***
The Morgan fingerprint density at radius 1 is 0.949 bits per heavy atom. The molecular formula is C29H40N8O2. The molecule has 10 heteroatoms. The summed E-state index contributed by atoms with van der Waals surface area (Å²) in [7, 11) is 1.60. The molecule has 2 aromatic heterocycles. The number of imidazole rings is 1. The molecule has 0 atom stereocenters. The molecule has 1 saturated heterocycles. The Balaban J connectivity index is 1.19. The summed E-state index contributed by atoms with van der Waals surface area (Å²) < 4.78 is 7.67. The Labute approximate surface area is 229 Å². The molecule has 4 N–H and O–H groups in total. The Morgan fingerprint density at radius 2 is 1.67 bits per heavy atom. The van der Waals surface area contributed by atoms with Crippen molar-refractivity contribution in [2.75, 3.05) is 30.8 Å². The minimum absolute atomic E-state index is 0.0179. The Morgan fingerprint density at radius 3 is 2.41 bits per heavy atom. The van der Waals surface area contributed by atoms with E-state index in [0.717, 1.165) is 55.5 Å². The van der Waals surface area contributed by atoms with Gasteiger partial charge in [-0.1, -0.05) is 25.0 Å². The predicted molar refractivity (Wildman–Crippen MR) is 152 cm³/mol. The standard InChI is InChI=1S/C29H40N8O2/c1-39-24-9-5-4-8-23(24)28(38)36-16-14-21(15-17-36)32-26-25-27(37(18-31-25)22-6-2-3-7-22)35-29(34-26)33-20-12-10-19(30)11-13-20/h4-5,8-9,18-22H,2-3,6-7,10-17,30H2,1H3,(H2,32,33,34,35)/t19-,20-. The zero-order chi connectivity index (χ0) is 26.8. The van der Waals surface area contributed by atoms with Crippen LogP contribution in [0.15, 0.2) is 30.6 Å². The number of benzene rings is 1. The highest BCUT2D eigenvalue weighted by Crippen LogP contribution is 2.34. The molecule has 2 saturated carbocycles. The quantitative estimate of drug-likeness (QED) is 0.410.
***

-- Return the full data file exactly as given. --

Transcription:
The Morgan fingerprint density at radius 1 is 0.949 bits per heavy atom. The molecular formula is C29H40N8O2. The molecule has 10 heteroatoms. The summed E-state index contributed by atoms with van der Waals surface area (Å²) in [7, 11) is 1.60. The molecule has 2 aromatic heterocycles. The number of imidazole rings is 1. The molecule has 0 atom stereocenters. The molecule has 1 saturated heterocycles. The Balaban J connectivity index is 1.19. The summed E-state index contributed by atoms with van der Waals surface area (Å²) < 4.78 is 7.67. The Labute approximate surface area is 229 Å². The molecule has 4 N–H and O–H groups in total. The Morgan fingerprint density at radius 2 is 1.67 bits per heavy atom. The van der Waals surface area contributed by atoms with Crippen molar-refractivity contribution in [2.75, 3.05) is 30.8 Å². The minimum absolute atomic E-state index is 0.0179. The Morgan fingerprint density at radius 3 is 2.41 bits per heavy atom. The van der Waals surface area contributed by atoms with E-state index in [0.717, 1.165) is 55.5 Å². The van der Waals surface area contributed by atoms with Gasteiger partial charge in [-0.1, -0.05) is 25.0 Å². The predicted molar refractivity (Wildman–Crippen MR) is 152 cm³/mol. The standard InChI is InChI=1S/C29H40N8O2/c1-39-24-9-5-4-8-23(24)28(38)36-16-14-21(15-17-36)32-26-25-27(37(18-31-25)22-6-2-3-7-22)35-29(34-26)33-20-12-10-19(30)11-13-20/h4-5,8-9,18-22H,2-3,6-7,10-17,30H2,1H3,(H2,32,33,34,35)/t19-,20-. The zero-order chi connectivity index (χ0) is 26.8. The van der Waals surface area contributed by atoms with Crippen LogP contribution in [0.15, 0.2) is 30.6 Å². The number of benzene rings is 1. The highest BCUT2D eigenvalue weighted by Crippen LogP contribution is 2.34. The molecule has 2 saturated carbocycles. The quantitative estimate of drug-likeness (QED) is 0.410.